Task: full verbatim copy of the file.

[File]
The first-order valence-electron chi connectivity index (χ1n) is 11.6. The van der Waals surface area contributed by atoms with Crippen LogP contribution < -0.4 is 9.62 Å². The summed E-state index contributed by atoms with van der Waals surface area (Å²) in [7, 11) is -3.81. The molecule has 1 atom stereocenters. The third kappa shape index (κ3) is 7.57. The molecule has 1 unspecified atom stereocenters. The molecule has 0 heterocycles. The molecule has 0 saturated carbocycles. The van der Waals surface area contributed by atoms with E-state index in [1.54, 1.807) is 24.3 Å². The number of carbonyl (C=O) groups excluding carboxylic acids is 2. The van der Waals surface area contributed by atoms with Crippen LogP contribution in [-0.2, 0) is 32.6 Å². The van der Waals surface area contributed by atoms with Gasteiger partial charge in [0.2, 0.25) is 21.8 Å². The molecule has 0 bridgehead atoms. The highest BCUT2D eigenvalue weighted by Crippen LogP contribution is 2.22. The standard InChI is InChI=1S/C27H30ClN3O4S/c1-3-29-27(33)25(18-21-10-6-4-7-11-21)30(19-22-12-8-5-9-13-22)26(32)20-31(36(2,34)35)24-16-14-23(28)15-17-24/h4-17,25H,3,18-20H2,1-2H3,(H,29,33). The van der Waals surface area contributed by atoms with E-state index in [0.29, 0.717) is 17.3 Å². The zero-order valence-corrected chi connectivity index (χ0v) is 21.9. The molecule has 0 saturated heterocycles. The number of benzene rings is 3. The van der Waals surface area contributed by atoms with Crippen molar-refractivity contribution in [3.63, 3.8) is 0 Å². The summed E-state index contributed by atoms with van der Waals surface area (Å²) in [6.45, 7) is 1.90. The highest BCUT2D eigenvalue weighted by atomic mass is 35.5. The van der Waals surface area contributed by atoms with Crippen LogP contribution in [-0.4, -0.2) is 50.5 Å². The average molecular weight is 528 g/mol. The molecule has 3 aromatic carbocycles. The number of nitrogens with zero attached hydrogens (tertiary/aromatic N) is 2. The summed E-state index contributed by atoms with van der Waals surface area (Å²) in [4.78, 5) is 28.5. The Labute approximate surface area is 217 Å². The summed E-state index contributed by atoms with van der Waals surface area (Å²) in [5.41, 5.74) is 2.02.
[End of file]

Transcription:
The first-order valence-electron chi connectivity index (χ1n) is 11.6. The van der Waals surface area contributed by atoms with Crippen LogP contribution < -0.4 is 9.62 Å². The summed E-state index contributed by atoms with van der Waals surface area (Å²) in [7, 11) is -3.81. The molecule has 1 atom stereocenters. The third kappa shape index (κ3) is 7.57. The molecule has 1 unspecified atom stereocenters. The molecule has 0 heterocycles. The molecule has 0 saturated carbocycles. The van der Waals surface area contributed by atoms with E-state index in [1.54, 1.807) is 24.3 Å². The number of carbonyl (C=O) groups excluding carboxylic acids is 2. The van der Waals surface area contributed by atoms with Crippen LogP contribution in [-0.2, 0) is 32.6 Å². The van der Waals surface area contributed by atoms with Gasteiger partial charge in [0.2, 0.25) is 21.8 Å². The molecule has 0 bridgehead atoms. The highest BCUT2D eigenvalue weighted by Crippen LogP contribution is 2.22. The standard InChI is InChI=1S/C27H30ClN3O4S/c1-3-29-27(33)25(18-21-10-6-4-7-11-21)30(19-22-12-8-5-9-13-22)26(32)20-31(36(2,34)35)24-16-14-23(28)15-17-24/h4-17,25H,3,18-20H2,1-2H3,(H,29,33). The van der Waals surface area contributed by atoms with E-state index in [0.29, 0.717) is 17.3 Å². The zero-order valence-corrected chi connectivity index (χ0v) is 21.9. The molecule has 0 saturated heterocycles. The number of benzene rings is 3. The van der Waals surface area contributed by atoms with Crippen molar-refractivity contribution in [3.63, 3.8) is 0 Å². The summed E-state index contributed by atoms with van der Waals surface area (Å²) in [6.45, 7) is 1.90. The highest BCUT2D eigenvalue weighted by atomic mass is 35.5. The van der Waals surface area contributed by atoms with Crippen LogP contribution in [-0.4, -0.2) is 50.5 Å². The average molecular weight is 528 g/mol. The molecule has 3 aromatic carbocycles. The number of nitrogens with zero attached hydrogens (tertiary/aromatic N) is 2. The summed E-state index contributed by atoms with van der Waals surface area (Å²) in [4.78, 5) is 28.5. The Labute approximate surface area is 217 Å². The summed E-state index contributed by atoms with van der Waals surface area (Å²) in [5.41, 5.74) is 2.02.